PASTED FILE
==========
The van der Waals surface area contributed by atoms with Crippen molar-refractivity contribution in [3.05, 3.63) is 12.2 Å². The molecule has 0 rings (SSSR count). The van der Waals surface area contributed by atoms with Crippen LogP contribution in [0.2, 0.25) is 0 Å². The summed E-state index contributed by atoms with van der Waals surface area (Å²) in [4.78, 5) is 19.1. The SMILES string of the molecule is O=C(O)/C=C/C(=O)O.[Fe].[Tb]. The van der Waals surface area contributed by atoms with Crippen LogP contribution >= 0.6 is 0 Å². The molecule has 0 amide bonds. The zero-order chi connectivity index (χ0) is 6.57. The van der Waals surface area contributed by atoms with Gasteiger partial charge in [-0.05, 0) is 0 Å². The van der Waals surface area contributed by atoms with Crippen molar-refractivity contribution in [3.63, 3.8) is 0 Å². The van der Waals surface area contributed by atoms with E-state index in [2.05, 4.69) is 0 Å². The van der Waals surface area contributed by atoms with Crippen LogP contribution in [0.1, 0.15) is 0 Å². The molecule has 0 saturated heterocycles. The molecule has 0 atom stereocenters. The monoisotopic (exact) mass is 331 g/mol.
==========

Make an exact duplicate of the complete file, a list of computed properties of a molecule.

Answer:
The van der Waals surface area contributed by atoms with Crippen molar-refractivity contribution in [3.05, 3.63) is 12.2 Å². The molecule has 0 rings (SSSR count). The van der Waals surface area contributed by atoms with Crippen LogP contribution in [0.2, 0.25) is 0 Å². The summed E-state index contributed by atoms with van der Waals surface area (Å²) in [4.78, 5) is 19.1. The SMILES string of the molecule is O=C(O)/C=C/C(=O)O.[Fe].[Tb]. The van der Waals surface area contributed by atoms with Crippen LogP contribution >= 0.6 is 0 Å². The molecule has 0 amide bonds. The zero-order chi connectivity index (χ0) is 6.57. The van der Waals surface area contributed by atoms with Gasteiger partial charge in [-0.05, 0) is 0 Å². The van der Waals surface area contributed by atoms with Crippen molar-refractivity contribution in [3.63, 3.8) is 0 Å². The van der Waals surface area contributed by atoms with E-state index in [2.05, 4.69) is 0 Å². The van der Waals surface area contributed by atoms with Crippen LogP contribution in [0.1, 0.15) is 0 Å². The molecule has 0 saturated heterocycles. The molecule has 0 atom stereocenters. The monoisotopic (exact) mass is 331 g/mol.